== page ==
Solar (or photovoltaic) cells harness energy from the sun and convert it into electric current. Until 2008, these devices had a global generation capacity of around just 10 gigawatts (GW), but this figure now stands at roughly 600 GW, which is enough to power a country as big as Brazil. What is more, the power generated by solar cells is estimated to have increased by 22% in 2019 to 720 TWh (terawatt hours), which means that this technology now accounts for almost 3% of worldwide electricity productionLes cellules solaires (ou photovoltaïques) captent l’énergie du soleil et la convertissent en énergie électrique. Jusqu’en 2008, la capacité de production était d’environ 10 gigawatts (GW) au niveau mondial, mais elle est désormais supérieure à 600 GW – ce qui serait suffisant pour alimenter un pays grand comme le Brésil. De plus, la puissance générée par les cellules solaires aurait augmenté de 22 % en 2019 pour atteindre 720 TWh (terawatt hours), ce qui signifie que cette technologie représente désormais près de 3 % de la production mondiale d’électricité1.
These figures will continue to increase as energy production becomes more sustainable and because demand is increasing worldwide. It is up to us, researchers and R&D and technology players, to meet this demand with new designs, efficient photovoltaic materials and new manufacturing processes.
Such rapid growth is all the more astonishing in that it has happened without any real fundamental change to the underlying photovoltaic technology. Indeed, today’s solar cells are to all intents and purposes similar to the one demonstrated at Bell Laboratories in the US in 1954. This solar cell was based on a simple junction between n‑type (electron-rich) and p‑type (electron-poor) silicon and it converted sunlight into electricity with an efficiency of 5%.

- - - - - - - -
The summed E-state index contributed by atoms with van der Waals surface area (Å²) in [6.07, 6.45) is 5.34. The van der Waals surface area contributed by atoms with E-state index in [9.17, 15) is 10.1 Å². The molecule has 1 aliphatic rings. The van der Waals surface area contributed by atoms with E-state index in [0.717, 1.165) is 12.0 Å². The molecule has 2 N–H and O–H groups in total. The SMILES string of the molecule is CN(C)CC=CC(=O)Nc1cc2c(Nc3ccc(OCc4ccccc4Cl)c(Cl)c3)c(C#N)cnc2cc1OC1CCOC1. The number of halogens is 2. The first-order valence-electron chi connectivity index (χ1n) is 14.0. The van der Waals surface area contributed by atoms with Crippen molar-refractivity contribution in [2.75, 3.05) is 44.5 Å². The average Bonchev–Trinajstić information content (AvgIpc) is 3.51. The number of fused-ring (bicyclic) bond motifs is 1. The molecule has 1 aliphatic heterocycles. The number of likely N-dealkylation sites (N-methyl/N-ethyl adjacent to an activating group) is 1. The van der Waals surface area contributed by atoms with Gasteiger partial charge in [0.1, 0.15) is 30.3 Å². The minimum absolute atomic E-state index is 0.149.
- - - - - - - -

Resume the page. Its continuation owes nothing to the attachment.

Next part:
Over the years, this efficiency has gradually increased to over 25% thanks to more advanced cell designs containing highly doped silicon, improved electrical contacts and anti-reflection layers, Silicon-based devices are now cheaper too: the average module price is about $0.21/Wp and the LCOE (levelised cost of energy) is 2.8–6.8 cents/kWh (AC). According to the ITRPV 2020 Report2, these figures will improve, with an expected LCOE in 2031 of 2–5 cents/kWh. These impressive advances, and the fact that the cells can operate for more than 25 years, are the reasons why this technology now accounts for about 95% of the global solar market. New materials could further increase this market share.